Billmons noggranna katalogisering av Bush-regimens uttalande i sin webblogg (se notisen "Självsnärjd") har redan fått många hyllningar: "what may have been the most important and influential blog post, thus far, in the history of blogging" skriver en.
Själv skriver billmon:
"Keeping track of what those in power say - and holding them accountable for it - is not brilliance. It is (or should be) the stuff of ordinary journalism. It's the kind of thing the American media used to do, sometimes - before 9/11 and our endless "war" on terrorism caused it to shut down the part of its collective brain devoted to critical thinking.
The fact that some dinky little blog now has to do the job does not reflect great credit on the blogger, but rather great shame on the media. Like the rest of American society, American journalism appears to have flushed some of the most important lessons of the Vietnam War down the toilet.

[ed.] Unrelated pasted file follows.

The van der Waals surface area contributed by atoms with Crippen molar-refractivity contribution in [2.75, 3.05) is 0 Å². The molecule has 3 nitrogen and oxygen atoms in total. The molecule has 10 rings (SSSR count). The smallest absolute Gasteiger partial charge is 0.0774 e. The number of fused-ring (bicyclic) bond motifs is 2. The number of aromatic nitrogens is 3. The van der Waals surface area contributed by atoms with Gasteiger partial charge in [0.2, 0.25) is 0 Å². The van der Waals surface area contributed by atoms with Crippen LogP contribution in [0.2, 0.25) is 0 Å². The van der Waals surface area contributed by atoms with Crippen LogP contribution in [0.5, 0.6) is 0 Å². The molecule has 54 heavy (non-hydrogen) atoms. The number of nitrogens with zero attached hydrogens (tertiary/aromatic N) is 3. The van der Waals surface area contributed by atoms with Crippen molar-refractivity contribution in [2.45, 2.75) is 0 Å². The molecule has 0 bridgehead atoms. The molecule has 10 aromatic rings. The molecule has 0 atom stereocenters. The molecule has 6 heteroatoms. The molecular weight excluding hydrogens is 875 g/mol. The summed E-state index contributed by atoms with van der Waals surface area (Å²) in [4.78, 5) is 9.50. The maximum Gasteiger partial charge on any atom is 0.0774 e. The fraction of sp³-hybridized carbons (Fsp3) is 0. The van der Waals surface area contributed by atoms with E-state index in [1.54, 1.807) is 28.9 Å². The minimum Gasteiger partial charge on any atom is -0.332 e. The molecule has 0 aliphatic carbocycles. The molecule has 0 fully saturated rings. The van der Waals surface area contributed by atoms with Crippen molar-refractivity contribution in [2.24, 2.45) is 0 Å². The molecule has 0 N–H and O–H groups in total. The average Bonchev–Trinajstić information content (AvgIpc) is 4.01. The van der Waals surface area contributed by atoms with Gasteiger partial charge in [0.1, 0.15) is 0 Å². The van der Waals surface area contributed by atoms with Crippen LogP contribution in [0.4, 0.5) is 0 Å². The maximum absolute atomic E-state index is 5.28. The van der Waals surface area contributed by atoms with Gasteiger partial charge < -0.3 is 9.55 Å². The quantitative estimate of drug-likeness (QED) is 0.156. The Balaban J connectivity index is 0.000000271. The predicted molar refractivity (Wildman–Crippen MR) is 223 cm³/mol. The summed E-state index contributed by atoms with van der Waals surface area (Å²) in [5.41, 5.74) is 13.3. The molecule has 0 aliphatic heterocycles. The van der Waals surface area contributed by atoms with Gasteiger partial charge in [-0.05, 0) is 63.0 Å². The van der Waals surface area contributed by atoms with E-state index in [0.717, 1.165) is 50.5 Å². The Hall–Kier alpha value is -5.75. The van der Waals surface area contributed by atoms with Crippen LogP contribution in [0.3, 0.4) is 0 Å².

What happened on 9/11 may have changed the world, but it didn't change human nature: Government officials still lie - or distort the facts to serve their interests. Bureaucrats still manuever for power, using human beings as their pawns. Intelligence is still tailored to fit the policy, instead of the other way around.
This isn't "revisionism," it's historical reality. And while Condi Rice may not know the difference, most journalists - or at least the good ones - do. And there are still some good ones out there. After all, most of what we bloggers discuss and (endlessly) regurgitate in our posts originally comes from the mainstream press. Most of the quotes I used in Tangled Web were first reported somewhere else, usually by a major newspaper or network.
But what the media seems to be lacking these days is a short-term memory. Things get said, then dumped on a hard drive somewhere and forgotten. Maybe it's just a function of information overload - too many press conferences, too many hearings, too many Sunday talk shows. And, in a era of corporate media "synergy," not nearly enough journalists to cover it all."
(Whiskey Bar: Even the smallest person)